The importance of hospital finance data just shot through the roof — thanks to COVID-19.
Hospitals that previously shied away from a data-forward posture are rushing to catch up as the pandemic evolves. At the same time, others who took their data seriously, early have been able to handle internal planning and government reporting with minimal issues.
As the pandemic continues to evolve, that distinction is only going to become sharper. Why? Because we’re headed into the age of the post-COVID hospital. This is an era where margin analysis will be critical to hospital health (and even survival), dips and surges in elective surgeries will play havoc with forecasting and budgeting, and labor will only become more challenging.
And there’s the problem.
The data posture that was perfectly adequate pre-COVID, will, for many hospitals and health systems, become a liability. Here’s why.
Collection will become challenging.
Many hospitals are past the point where tracking bare COVID cases and admissions is enough. With efforts ranging from COVID-tracking sensors to EHR-based risk-prediction tools, hospitals have stepped up their games.
It’s not certain we can say the same thing about hospital treatment of costs.
While some hospitals have implemented sophisticated cost centers to track COVID-related expenses, others are still working with a black box of pandemic response expenditures. As treatments evolve and payers shift their reimbursement policies to better accommodate member needs, hospitals will find it increasingly necessary to rely on sophisticated and granular cost accounting that can track the impact the pandemic is having on their books.
Planning just got a lot more complicated.
Everyone’s a little tired of hearing about how much “uncertainty” is going around these days, but it’s reality.
While accurate hospital budgeting and forecasting has always been challenging, it’s reached a new level of difficulty with a pandemic as a variable. COVID-19 brings with it increased risk of future staffing shortages on top of spikes in self-pay patients as insurance coverage is lost along with jobs — making business continuity planning incredibly complex.
Take capacity planning for example. Hospitals around the country have been calculating what to do when patient volume surges leave ICUs and other departments overflowing — and they’ve been doing it on the fly. While epidemiological capacity planning tools are becoming more commonly used, these shouldn’t be siloed off from the financial planning tools that will ensure hospital business continuity as overflow mitigation strategies are executed.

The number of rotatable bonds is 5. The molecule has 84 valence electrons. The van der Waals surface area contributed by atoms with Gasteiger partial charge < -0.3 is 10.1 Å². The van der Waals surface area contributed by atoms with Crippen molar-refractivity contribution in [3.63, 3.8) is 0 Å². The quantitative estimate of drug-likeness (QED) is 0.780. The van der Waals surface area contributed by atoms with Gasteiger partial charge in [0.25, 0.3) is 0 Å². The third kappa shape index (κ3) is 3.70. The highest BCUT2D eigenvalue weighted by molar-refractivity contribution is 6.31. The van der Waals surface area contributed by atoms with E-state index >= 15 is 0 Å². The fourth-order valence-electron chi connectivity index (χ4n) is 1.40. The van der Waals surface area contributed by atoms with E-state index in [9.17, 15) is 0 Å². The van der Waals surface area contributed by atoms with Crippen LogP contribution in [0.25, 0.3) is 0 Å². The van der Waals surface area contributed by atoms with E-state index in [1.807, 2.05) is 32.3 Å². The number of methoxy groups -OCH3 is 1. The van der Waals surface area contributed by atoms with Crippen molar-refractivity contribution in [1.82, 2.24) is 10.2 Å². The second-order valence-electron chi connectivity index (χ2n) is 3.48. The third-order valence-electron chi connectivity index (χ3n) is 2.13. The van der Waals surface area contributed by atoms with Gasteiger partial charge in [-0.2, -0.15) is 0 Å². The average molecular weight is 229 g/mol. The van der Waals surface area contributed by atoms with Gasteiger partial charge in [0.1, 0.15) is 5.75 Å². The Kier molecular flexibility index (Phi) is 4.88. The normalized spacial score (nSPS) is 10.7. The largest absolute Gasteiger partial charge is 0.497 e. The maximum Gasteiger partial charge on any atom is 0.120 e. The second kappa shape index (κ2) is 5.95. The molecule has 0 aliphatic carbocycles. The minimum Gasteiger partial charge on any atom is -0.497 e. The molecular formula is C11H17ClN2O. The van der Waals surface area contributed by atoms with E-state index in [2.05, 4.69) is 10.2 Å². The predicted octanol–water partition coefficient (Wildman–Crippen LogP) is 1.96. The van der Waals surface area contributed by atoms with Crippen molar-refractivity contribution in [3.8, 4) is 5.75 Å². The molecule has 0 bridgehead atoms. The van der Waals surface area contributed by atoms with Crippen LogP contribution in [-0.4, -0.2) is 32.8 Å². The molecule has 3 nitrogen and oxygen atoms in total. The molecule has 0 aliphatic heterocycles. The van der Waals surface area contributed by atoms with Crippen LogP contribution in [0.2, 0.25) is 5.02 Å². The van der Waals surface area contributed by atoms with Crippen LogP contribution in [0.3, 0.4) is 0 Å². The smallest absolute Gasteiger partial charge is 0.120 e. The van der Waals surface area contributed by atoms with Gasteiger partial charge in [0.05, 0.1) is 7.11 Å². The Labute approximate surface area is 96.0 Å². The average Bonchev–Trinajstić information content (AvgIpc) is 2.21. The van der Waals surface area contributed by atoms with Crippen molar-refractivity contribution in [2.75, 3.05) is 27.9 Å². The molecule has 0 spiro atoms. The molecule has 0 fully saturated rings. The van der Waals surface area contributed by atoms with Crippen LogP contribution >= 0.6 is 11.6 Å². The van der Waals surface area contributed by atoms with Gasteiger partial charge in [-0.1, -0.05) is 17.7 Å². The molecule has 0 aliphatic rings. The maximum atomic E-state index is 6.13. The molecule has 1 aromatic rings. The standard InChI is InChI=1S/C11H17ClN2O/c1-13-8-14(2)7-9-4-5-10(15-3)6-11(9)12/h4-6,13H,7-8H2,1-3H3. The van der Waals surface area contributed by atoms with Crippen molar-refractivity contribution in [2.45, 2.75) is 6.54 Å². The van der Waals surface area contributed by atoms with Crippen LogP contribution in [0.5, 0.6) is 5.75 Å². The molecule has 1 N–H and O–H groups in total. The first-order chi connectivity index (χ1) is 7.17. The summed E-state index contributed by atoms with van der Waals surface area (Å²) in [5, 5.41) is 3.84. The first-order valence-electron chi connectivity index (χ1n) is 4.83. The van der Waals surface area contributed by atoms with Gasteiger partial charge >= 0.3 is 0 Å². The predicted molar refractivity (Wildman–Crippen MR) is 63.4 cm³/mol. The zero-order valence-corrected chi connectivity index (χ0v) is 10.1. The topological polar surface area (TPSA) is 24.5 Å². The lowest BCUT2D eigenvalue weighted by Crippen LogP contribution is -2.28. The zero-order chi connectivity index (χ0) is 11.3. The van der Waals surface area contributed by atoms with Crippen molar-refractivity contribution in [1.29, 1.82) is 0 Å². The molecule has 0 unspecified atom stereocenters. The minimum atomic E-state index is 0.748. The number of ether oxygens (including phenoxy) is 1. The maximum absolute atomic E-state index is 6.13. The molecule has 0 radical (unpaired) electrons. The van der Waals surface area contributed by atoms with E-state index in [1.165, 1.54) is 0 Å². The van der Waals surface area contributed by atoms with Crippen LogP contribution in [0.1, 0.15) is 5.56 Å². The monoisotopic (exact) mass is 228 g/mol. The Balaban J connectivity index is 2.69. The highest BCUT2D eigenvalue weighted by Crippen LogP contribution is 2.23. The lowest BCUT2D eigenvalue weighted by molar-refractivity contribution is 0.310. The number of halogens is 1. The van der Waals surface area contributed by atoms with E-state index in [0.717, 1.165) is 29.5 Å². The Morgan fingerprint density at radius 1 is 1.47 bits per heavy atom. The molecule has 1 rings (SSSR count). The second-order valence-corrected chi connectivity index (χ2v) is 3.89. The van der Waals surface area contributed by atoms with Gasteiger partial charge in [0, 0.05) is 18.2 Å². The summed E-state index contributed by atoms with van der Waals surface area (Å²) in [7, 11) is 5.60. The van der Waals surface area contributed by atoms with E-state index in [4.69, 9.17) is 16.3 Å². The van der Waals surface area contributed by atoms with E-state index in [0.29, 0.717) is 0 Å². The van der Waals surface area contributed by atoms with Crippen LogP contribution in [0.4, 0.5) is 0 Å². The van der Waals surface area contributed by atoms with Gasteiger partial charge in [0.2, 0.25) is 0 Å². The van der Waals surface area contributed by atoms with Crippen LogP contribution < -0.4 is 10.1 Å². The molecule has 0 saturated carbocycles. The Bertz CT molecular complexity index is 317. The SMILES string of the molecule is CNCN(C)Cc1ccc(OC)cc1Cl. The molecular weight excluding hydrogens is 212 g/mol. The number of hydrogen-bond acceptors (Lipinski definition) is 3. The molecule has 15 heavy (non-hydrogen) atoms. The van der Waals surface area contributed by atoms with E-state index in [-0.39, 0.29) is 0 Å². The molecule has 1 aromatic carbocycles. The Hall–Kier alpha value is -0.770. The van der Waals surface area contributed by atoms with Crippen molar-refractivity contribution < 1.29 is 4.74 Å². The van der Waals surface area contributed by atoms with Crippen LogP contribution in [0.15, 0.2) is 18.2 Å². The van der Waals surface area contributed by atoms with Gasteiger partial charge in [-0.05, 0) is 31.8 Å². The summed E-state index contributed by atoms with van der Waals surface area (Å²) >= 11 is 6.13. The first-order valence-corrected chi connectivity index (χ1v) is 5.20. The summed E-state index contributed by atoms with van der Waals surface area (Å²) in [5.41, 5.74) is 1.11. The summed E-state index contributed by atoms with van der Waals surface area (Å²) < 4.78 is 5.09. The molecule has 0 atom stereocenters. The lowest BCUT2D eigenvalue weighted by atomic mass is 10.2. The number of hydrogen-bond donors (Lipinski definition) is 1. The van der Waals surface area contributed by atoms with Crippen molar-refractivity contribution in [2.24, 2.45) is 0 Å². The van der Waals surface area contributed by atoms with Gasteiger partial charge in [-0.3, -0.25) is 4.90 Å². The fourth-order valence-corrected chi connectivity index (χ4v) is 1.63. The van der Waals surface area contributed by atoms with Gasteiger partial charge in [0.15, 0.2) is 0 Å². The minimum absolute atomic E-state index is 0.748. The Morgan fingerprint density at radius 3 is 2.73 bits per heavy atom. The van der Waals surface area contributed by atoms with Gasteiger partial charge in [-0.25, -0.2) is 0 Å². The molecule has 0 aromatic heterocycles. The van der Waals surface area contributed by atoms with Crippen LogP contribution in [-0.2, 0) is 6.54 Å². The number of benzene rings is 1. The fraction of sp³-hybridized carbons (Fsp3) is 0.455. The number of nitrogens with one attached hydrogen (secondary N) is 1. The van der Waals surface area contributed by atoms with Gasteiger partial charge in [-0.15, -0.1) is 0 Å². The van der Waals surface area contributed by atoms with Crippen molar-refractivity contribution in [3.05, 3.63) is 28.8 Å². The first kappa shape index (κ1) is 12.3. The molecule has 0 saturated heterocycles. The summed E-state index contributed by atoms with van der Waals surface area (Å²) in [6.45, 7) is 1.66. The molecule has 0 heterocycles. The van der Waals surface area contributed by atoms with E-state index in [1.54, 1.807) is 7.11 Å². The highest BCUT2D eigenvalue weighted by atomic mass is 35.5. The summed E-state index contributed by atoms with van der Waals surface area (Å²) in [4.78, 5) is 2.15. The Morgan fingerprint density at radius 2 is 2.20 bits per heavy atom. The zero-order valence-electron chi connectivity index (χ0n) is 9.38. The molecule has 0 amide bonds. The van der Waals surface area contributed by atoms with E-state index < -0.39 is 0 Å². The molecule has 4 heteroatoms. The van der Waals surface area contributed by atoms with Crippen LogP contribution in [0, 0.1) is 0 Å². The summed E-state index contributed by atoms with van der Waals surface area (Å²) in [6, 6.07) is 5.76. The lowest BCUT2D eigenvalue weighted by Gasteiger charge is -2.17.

It’s very possible to perform case-level planning and budgeting and even evaluate how decision-making will impact a wide range of staffing, purchasing, utilization, capacity, and finance scenarios.
The government is at your door.
If there’s any area where demand for high-quality data has exploded, it’s in government reporting.
HHS, for example, requires daily reporting of extensive capacity and utilization data for beds, ventilators, suspected confirmed COVID patients, previous day’s COVID deaths, critical staffing shortages, and expected critical staffing shortages. On another front, FEMA has requested hospital support in reporting data for epidemiological surveillance, including daily reporting on testing, capacity, supplies, utilization, and patient flows. The agency also requires detailed reporting to determine grants and loans (which will eventually need to be repaid).
This is why the first question hospitals should be asking, before they dive into reporting or trying to plan their way into an uncertain future, is “Do we trust our data?” If you’re hesitating at all, know that it is possible to work with data you can rely on. If you feel like you can’t do that in your current state, take some time to read up on the potential of Honest Data. And if you want to have a conversation about what it will look like to get your organization caught up and COVID-ready, let’s talk.